Independent councillors have accused Central Beds Council of taking “outrageous” measures to deny them their right to ask questions.
The local authority can be held to account by councillors who write a question on a piece of paper, which is then placed in a box to be drawn randomly at full council.
The section of the meeting, called open questions, is a chance to raise matters with the Conservative council leader James Jamieson and his executive team.
But furious opposition councillors said the box was not being used at a full council meeting on Thursday, September 26, and that the order of the questions was being pre-determined.
Independent Potton councillor Adam Zerny interrupted the session, saying: “The constitution says the names will be drawn at random by the chairman during the question time. Now that isn’t happening.
“The pile of papers were on the desk in front of the monitoring officer who was going through them.
“That isn’t happening. That is against the constitution. Outrageous.”
CBC monitoring officer Stephen Rix replied: “I took the papers from the box. I haven’t sorted them whatsoever.
“As far as I am concerned they are random.”
The council chairman, Conservative councillor Brian Saunders, is required by the constitution to draw questions at random, according to Independent Aspley and Woburn councillor John Baker.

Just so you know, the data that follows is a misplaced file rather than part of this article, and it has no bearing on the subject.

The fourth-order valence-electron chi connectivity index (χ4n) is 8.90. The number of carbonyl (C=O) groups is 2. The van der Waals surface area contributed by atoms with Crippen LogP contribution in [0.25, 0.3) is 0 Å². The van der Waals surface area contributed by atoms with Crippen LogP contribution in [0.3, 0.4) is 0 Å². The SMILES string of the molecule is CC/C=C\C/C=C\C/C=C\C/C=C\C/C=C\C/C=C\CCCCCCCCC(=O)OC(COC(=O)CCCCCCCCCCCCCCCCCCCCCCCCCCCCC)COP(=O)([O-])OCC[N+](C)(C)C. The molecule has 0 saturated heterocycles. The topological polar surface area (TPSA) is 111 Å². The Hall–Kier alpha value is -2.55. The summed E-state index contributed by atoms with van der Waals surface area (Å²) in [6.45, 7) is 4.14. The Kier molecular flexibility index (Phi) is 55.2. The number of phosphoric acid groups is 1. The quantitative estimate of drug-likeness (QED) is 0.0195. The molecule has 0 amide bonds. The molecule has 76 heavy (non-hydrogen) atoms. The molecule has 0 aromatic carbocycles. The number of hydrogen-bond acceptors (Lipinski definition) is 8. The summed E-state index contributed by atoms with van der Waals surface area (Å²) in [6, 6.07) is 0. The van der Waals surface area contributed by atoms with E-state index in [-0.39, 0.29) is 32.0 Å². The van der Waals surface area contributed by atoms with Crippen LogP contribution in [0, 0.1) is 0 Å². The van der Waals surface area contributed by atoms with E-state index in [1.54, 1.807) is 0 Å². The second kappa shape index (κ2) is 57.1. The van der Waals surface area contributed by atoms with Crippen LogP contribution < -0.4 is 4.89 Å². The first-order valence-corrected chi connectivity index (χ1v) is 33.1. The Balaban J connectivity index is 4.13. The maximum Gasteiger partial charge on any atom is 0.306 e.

“This agenda item is to ensure that the administration is held to account for its actions,” he wrote on social media. “At last night’s meeting, opposition councillors reacted with anger as it appeared that the questions were being filtered.
“Coincidentally the questions seemed to be largely given to members of the ruling party, who each asked an utterly pointless one, with an equally weak supplementary, while members of the leadership team filibustered their way through answers.
“Opposition councillors were denied an opportunity to speak, while the council leadership smirked.
“Why would the administration behave in this way? What is it possibly trying to hide?” he asked.
“Is it because Independent councillors have discovered that CBC received £45m of government funding for infrastructure improvements for which the administration cannot evidence infrastructure improvements?
“Perhaps the council leader, who has two taxpayer funded full-time jobs, is struggling to sustain questions regarding his commitment to the council? The point of open questions is to ensure scandals are not allowed to occur. We’ve seen what happens at councils which operate with this mentality, poor behaviour, often hurting those in society that the local authority is there to protect.
“When a leader is too cowardly to address a council, it’s time for new leadership.”
Video footage during open questions shows the box is empty, he added.
A CBC spokeswoman said: “The monitoring officer and most senior legal professional of the council responded when the issue was raised during the council meeting.
“He explained he had removed all the questions from the box for the chairman, and had not sorted them whatsoever.
“As far as he was concerned they were being put forward in a completely random manner.”